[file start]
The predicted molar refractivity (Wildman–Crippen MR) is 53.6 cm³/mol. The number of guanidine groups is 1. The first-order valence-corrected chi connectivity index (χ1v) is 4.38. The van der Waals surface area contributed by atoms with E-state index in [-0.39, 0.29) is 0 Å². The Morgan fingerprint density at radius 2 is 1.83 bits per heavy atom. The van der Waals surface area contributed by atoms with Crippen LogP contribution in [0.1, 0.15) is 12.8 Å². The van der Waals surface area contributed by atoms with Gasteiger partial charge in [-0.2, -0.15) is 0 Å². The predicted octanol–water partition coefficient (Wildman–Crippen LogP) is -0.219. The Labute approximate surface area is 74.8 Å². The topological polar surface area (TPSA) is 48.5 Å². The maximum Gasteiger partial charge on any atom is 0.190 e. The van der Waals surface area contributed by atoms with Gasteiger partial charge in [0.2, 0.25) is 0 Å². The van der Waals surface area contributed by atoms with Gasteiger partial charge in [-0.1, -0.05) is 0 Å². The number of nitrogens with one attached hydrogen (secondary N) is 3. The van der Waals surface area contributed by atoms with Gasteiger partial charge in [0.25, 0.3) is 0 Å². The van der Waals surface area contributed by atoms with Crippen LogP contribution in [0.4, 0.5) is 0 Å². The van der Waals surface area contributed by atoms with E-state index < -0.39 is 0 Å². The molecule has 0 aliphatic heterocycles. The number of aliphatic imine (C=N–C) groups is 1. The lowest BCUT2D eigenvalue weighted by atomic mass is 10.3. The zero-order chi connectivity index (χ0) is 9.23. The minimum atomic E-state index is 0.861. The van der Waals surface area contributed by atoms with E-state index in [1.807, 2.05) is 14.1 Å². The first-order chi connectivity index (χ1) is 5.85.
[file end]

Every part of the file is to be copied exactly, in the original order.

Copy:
The predicted molar refractivity (Wildman–Crippen MR) is 53.6 cm³/mol. The number of guanidine groups is 1. The first-order valence-corrected chi connectivity index (χ1v) is 4.38. The van der Waals surface area contributed by atoms with E-state index in [-0.39, 0.29) is 0 Å². The Morgan fingerprint density at radius 2 is 1.83 bits per heavy atom. The van der Waals surface area contributed by atoms with Crippen LogP contribution in [0.1, 0.15) is 12.8 Å². The van der Waals surface area contributed by atoms with Gasteiger partial charge in [-0.2, -0.15) is 0 Å². The predicted octanol–water partition coefficient (Wildman–Crippen LogP) is -0.219. The Labute approximate surface area is 74.8 Å². The topological polar surface area (TPSA) is 48.5 Å². The maximum Gasteiger partial charge on any atom is 0.190 e. The van der Waals surface area contributed by atoms with Gasteiger partial charge in [0.2, 0.25) is 0 Å². The van der Waals surface area contributed by atoms with Gasteiger partial charge in [-0.1, -0.05) is 0 Å². The number of nitrogens with one attached hydrogen (secondary N) is 3. The van der Waals surface area contributed by atoms with Gasteiger partial charge in [0.25, 0.3) is 0 Å². The van der Waals surface area contributed by atoms with Crippen LogP contribution in [0.4, 0.5) is 0 Å². The van der Waals surface area contributed by atoms with E-state index < -0.39 is 0 Å². The molecule has 0 aliphatic heterocycles. The number of aliphatic imine (C=N–C) groups is 1. The lowest BCUT2D eigenvalue weighted by atomic mass is 10.3. The zero-order chi connectivity index (χ0) is 9.23. The minimum atomic E-state index is 0.861. The van der Waals surface area contributed by atoms with E-state index in [1.807, 2.05) is 14.1 Å². The first-order chi connectivity index (χ1) is 5.85.